Manufacturer engineers new rifle trigger
A Minden manufacturer’s new proprietary trigger system brings assault rifles as close to full automatic as they can legally get for gun enthusiasts and hobbyists.
That’s a big deal in the weapons world, and for Franklin Armory, the development has the potential to drive unprecedented growth for the company.
Fully automatic assault rifles, which fire continuously with a single pull (and hold) of the trigger, are illegal. Franklin Armory’s new trigger system is a big step up from semi-automatic, which fires a single round per pull of the trigger. The new trigger, in effect, fires two rounds every time the trigger is squeezed: one round at the pull and one at the release.
Franklin Armory is in the process of finalizing patents for its trigger system that features a three-position switch: safe, semi-automatic, and a new “binary” mode, which fires rounds when the trigger is both pulled and released. The second shot can be canceled by modulating the selector back to semi-automatic.
“In engineering it, we knew we had to do two things,” said President Jay Jacobson. “We had to make it selectable so you had traditional semi-auto, but you also had a different type of semi-auto, which we call ‘binary’ mode. We created a whole new class of trigger system.
“We were the first ones to bring it to market, and the first ones to apply for patents on the selector technology,” Jacobson added.
The trigger fits onto AR-15 assault rifles, and Franklin Armory expects to launch the new system for other models of assault weaponry as well. Jacobson said there also is interest in the binary trigger system from the U.S. Department of Defense that could lead to further growth.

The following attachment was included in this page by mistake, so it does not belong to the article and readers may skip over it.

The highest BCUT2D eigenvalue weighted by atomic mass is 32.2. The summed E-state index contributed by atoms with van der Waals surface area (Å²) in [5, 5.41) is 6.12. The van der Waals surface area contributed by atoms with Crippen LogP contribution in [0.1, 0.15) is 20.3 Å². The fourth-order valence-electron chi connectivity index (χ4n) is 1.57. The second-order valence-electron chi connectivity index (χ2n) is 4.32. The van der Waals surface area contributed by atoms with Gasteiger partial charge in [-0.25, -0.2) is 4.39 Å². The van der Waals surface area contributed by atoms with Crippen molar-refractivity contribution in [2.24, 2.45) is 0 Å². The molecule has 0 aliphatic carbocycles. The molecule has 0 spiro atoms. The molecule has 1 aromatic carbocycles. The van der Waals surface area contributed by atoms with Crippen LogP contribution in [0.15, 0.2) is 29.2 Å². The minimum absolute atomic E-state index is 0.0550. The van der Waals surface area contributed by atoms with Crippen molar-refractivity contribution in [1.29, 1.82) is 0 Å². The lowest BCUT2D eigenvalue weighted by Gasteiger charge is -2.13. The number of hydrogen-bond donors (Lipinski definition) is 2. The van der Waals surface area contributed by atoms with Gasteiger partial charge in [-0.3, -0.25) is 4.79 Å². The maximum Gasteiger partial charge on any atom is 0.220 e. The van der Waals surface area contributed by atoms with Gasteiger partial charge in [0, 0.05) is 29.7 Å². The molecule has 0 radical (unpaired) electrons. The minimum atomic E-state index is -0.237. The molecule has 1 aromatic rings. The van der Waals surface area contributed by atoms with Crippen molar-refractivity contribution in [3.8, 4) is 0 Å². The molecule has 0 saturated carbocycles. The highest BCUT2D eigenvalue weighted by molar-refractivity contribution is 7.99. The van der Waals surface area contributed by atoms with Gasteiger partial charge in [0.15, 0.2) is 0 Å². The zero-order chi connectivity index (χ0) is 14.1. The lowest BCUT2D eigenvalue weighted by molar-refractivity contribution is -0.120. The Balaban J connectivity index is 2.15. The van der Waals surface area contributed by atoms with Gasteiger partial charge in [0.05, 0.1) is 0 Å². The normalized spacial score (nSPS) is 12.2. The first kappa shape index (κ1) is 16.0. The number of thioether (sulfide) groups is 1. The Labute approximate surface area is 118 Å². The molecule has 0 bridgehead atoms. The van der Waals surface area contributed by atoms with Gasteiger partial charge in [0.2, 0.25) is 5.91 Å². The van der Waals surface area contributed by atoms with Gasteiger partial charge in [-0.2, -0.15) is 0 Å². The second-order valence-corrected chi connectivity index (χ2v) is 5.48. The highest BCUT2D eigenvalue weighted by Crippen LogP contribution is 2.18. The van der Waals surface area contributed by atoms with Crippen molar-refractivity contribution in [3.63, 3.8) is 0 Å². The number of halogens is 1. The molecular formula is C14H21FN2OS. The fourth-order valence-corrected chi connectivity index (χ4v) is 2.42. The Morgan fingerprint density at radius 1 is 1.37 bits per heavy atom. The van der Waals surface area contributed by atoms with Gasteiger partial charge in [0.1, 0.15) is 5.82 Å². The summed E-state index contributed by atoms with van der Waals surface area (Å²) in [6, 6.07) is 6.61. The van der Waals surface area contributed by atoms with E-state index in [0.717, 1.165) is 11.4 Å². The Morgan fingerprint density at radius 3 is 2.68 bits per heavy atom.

Franklin Armory first set up shop in Minden in 2013 to establish a toehold in Northern Nevada because of California’s onerous and restrictive regulations regarding assault rifles. Over the past few years, though, the company has found that doing business in the Silver State trumps its larger neighbor to the west.
Jacobson cited lower costs for industrial real estate, energy and housing, as well as a workforce that understands and appreciates firearms, as primary factors that have helped the company significantly expand its foothold in Northern Nevada.
Franklin Armory recently leased 9,800 square feet of additional industrial space in Minden and is in the process of building out new assembly and manufacturing lines. The company will lease the space for two years with the option to buy the property. Franklin Armory originally leased 3,800 square feet when it first landed in Minden, but that space has long been insufficient to house its workforce and operations in the region.
The company currently employs 15 people, and that could double once the new facility is up and running by the end of this year. Franklin Armory also operates a 10,000-square-foot manufacturing facility in Morgan Hill, Calif., south of San Jose.
While the new trigger system is pushing a lot of the company’s growth, operating in a pro-gun state also is helping Franklin Armory flourish. Developing the new assault rifle trigger technology in California would be illegal, Jacobson noted.